Roscoe: great victory for all pub lovers
Added: Monday, December 28th 2020
Carol Ross is battered, bruised but victorious. “I have to keep pinching myself,” she says. “I can’t believe I own the Roscoe.” But her 10-year battle with pub companies has finally ended and she and her family can now run the Liverpool pub they have put their heart, soul and savings in to.
There were times when she thought she would lose everything – the pub, her income and the home above it. The struggle with Punch Taverns and Hawthorn Leisure took its toll on her health and she admits there were times when she thought of throwing in the towel.
But she was encouraged to fight on, thanks to her legion of supporters.
This is a story not only of a brave publican but also of the shocking behaviour of large pub companies. Their treatment of Carol Ross is breath taking, with a callous disregard for her interests and her loyal customers. She’s not alone.
“Many decent landlords have got out,” she says. “With the rents demanded and landlords responsible for upkeep, they just couldn’t make a living.”
Carol is a vastly experienced publican. She ran the historic Philharmonic in Liverpool before she and her family took over the Roscoe Head in 1997. The pub is named in honour of William Roscoe who campaigned against the slave trade on which much of Liverpool’s wealth was based.
It was a different world in the 1990s. The Roscoe had been owned by Walkers of Warrington, who became Tetley Walker and finally Allied Domecq. Carol says she had a fair deal with the brewer whose Vanguard lease had incentives for their tenants if they sold a good amount of beer.
That world was shattered on the anvil of the Thatcher government’s Beer Orders that led to most of the national brewers leaving the industry. The pubcos were borne and tenants’ lives were never the same again.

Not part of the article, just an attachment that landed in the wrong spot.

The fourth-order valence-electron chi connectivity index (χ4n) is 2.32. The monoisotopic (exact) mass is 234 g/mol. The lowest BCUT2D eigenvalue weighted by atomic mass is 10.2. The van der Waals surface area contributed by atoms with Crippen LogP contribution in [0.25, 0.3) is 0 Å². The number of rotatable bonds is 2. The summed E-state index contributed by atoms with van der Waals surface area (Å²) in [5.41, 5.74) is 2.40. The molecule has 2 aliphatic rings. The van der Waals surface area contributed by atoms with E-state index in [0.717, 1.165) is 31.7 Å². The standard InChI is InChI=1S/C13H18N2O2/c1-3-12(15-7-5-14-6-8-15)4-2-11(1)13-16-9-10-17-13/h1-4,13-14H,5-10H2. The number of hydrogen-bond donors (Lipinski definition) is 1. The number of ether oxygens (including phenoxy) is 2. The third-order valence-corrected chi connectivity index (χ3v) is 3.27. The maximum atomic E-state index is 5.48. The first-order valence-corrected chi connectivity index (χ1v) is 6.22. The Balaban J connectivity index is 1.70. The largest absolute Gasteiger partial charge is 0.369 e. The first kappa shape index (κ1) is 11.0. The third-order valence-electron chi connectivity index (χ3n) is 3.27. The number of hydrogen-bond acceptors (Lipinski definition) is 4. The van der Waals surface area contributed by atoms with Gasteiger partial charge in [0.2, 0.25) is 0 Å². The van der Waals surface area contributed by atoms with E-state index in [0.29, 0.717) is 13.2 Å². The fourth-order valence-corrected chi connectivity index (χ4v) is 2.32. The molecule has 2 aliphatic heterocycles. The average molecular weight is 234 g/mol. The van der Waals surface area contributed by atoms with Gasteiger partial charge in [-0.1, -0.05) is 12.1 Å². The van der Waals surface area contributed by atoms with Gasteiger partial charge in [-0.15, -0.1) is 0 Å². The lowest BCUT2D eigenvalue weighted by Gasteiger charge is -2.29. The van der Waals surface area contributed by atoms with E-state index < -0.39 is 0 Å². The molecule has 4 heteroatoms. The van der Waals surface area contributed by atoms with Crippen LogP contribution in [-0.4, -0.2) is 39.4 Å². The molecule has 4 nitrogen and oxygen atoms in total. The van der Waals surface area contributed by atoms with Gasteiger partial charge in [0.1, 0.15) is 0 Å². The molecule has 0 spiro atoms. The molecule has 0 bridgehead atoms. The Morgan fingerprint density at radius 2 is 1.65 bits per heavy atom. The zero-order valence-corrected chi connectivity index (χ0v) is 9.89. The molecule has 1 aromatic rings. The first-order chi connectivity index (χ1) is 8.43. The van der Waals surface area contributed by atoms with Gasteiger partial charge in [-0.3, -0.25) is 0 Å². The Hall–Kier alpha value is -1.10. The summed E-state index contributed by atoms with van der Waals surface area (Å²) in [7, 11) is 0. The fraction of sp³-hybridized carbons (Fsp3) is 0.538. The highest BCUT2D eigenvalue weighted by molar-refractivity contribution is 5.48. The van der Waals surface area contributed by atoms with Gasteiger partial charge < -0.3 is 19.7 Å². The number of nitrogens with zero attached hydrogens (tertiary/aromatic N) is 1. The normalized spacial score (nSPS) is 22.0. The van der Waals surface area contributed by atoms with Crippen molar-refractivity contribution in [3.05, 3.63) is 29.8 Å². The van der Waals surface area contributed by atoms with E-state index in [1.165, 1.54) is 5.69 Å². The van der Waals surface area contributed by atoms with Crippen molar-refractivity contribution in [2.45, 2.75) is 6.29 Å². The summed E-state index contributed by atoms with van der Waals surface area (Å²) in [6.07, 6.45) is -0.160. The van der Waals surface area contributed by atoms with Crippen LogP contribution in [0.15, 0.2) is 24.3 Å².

Carol had a lease with Punch that forced her pay an eye-watering amount of rent that rose from £17,000 a year to £20,000 and then to £31,000 after the pub was refurbished. Her original lease allowed her to have one “guest beer” free of the tie but one day a rep from Punch came to the Roscoe, pointed to a beer listed in the main bar and said “that’s not one of ours”.
Carol said it was her guest ale but the man from Punch told her to read her new lease: the guest beer provision had been deleted. Punch then took Carol to court for selling beer outside the tie. She suffered the indignity of the pubco sending in a company called Brulines that ran tests on her cellar to see if she was selling beer in breach of the tie.
She wasn’t but relations with Punch were so appalling that she hoped for a better life in 2016 when it sold the Roscoe to Hawthorn Leisure, the pub-owning division of New River Retail. It wasn’t to be. Hawthorn refused her MRO – Market Rent Only – in order to buy her own beers, on the grounds the company owned fewer than 500 pubs and was outside the terms of the Pubs Code.
Carol’s lawyer found that Hawthorn, after buying a package of pubs from Marstons, owned more than 700 pubs and was covered by the code. Hawthorn responded by saying they would take the pub into management in 2021 when Carol’s lease expired. Liverpool & District CAMRA and Friends of the Roscoe won an extension of the Asset of Community Value listing on the Roscoe that gave both sides more time to reach a settlement.
Hawthorn responded by offering to sell the Roscoe to Carol for £485,000 and gave her just two weeks to reach a deal with her bank. The final settlement is confidential but Carol is a tough Liverpudlian and it was a lot less than the first asking price.
Finally she’s free and can now offer the beers she prefers. Make no mistake – this is a significant victory for Carol Ross, her family, Liverpool drinkers and pub lovers everywhere.
•First published in What’s Brewing, January 2021.Picture courtesy Liverpool Echo.